The recurring theme for the first two days of the test match has been India on the verge of putting Australia away for good, but a combination of luck and Aussie resourcefulness sees the game back on even keel. Most commentators are saying that India are on top, but I still think it is anybody’s game, especially with three days left and the wicket still playing true.
After a disappointing morning with the bat, we had the Aussies reeling at 61/5 and hopes were up for a 100-odd runs rout. But then Gilly and Symonds managed to get into the usual rescue act, and what a partnership they produced! Would have loved to be a non-partisan viewer during that period of the game, but sadly their swishing and slaying held little joy. Of course, they were helped to some extent by poor fielding – couple of really sloppy moves by Ishant in the deep let off Gilchrist twice – and importantly, few slices of luck. Symonds is certainly having a charmed series. He was dropped at 3 by Tendulkar, then got a lucky reprieve when a RP Singh yorker squeezed through his defense and yet spun away to miss the stumps. Hopefully his luck will run out at a crucial time during the Australian second innings.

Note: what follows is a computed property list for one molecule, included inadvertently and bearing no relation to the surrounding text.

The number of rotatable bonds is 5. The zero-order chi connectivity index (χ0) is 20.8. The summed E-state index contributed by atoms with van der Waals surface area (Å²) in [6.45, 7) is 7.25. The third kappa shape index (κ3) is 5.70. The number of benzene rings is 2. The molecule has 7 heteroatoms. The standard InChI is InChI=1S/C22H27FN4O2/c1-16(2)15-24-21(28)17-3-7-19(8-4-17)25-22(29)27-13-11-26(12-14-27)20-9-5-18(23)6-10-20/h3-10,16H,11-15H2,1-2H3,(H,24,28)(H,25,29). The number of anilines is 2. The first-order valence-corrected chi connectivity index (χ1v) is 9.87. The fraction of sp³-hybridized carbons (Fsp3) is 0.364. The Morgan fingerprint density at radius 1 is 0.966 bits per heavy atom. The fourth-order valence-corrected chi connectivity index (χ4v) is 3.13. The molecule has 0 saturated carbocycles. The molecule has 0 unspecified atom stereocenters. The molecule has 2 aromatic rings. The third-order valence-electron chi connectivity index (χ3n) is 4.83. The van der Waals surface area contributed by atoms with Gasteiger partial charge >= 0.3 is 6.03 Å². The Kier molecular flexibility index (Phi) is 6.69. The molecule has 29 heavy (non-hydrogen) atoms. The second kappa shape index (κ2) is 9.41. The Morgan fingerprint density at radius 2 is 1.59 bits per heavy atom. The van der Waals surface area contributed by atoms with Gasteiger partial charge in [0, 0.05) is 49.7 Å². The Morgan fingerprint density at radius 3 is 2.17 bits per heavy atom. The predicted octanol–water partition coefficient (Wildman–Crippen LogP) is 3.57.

But overall, no one could have imagined this situation three days ago. Actually, it was predicted that a pace attack would rip through the opposition batting – only it turned out to be Indian medium-pacers, with their wily swing that coaxed out the vaunted Australian batting. The Indian bowling is arguably a second string line-up, given the absence of Zaheer, Munaf and Sreesanth, yet in the scorching heat of Perth, they have bowled with heart. Kudos to RP Singh, Pathan and Sharma. Keep it up fellows – we need it once more this test.
Speaking of Indian bowling, the main news of the day: Anil Kumble reaching a great milestone: 600 Test wickets ! (and what a wicket it was – breaking up the Symonds-Gilchrist partnership).
Make no mistakes, the guy’s a fighter at heart – perhaps not the in your face street-fighter like Ganguly – but all the same, an indominable warrior (and he manages to hide it well behind the modest smile and unfailing gentlemanly conduct). No other moment captures his resilience and grit better than this picture:
Not much later, just after news came in that Kumble was flying back to India the next day for surgery, out walked the man himself. Heavily strapped up, with bands going around his jaw, over his head and across the back of it, a semi-mummified Kumble walked out to the middle.